Aboveground testing of nuclear bombs during the 1950s and 1960s produced large amounts of radioactive carbon that diffused around the globe. One of the places this radioactive element ended up is in our teeth, a new study reports. … In their study, the researchers were able to determine the ages of 22 individuals to within 1.6 years by comparing the amount of C14 in their teeth to the known concentrations of C14 in the atmosphere.
… Beginning in 1955, the global concentration of C14 in the atmosphere spiked due to increased nuclear bomb testing taking place in various countries worldwide, including the United States. C14 acts just like regular carbon and can react with oxygen to form carbon dioxide. Plants incorporate the radioactive carbon dioxide by photosynthesis. By eating plants and the animals that feed on plants, the C14 concentration in the human body closely parallels that in the atmosphere at any given time.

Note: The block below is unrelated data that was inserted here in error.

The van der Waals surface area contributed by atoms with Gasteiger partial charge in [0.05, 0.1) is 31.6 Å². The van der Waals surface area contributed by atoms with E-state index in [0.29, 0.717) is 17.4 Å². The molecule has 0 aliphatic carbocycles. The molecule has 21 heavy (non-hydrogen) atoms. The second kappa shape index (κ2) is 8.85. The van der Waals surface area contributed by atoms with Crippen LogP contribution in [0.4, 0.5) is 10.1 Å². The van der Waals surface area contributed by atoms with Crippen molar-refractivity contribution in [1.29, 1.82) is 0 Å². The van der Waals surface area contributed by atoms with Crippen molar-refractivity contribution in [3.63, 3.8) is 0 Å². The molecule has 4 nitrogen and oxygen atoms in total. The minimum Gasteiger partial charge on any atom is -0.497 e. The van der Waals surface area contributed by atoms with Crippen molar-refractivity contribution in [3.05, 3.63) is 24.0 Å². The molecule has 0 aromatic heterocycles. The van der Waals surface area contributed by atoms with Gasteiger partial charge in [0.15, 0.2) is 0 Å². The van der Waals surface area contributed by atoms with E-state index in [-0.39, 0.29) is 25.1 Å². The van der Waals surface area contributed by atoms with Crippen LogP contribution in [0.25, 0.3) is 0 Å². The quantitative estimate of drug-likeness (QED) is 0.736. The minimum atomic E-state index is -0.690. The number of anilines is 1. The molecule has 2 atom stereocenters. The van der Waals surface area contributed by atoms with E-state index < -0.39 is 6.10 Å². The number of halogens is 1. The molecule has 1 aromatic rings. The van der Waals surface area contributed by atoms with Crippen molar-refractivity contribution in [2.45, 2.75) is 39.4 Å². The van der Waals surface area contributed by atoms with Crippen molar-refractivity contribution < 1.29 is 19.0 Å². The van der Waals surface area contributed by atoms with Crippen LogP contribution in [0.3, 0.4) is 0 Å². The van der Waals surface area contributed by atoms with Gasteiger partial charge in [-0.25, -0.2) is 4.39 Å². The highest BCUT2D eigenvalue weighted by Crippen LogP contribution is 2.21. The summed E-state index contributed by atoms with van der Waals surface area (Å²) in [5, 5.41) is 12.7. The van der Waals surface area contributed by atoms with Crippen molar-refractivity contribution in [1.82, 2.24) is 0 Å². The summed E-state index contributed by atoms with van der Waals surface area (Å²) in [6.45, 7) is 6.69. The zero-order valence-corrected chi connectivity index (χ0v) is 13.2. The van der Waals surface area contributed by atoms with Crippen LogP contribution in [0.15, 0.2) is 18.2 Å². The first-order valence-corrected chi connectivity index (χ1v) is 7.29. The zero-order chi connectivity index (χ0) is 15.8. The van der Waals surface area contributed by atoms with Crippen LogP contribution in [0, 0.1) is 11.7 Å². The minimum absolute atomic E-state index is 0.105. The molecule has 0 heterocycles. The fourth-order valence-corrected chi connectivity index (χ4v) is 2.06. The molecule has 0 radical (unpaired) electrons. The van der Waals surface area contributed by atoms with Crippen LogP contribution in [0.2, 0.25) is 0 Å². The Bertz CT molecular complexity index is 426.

One place in the human body where carbon is incorporated is in the teeth, where it makes up approximately 0.4 percent of the hard outer covering of the tooth known as the enamel. During childhood, the enamel forms at different times depending on the tooth and is laid down only once. The final formation of enamel occurs at age 12 in a child?s wisdom teeth. This means that the C14 concentration found in the enamel of the tooth reflects the amount of C14 that was in the atmosphere when the enamel formed.
Between 1955 and 1963, approximately 160 nuclear bombs were detonated aboveground in the United States. With the signing of the Limited Test Ban Treaty in 1963, nuclear testing in the United States, Great Britain and Russia moved underground and atmospheric concentration of C14 have since been dropping exponentially due to radioactive decay and atmospheric diffusion. – livesci
Nuclear bombs have another interesting connection to teeth. Check this out.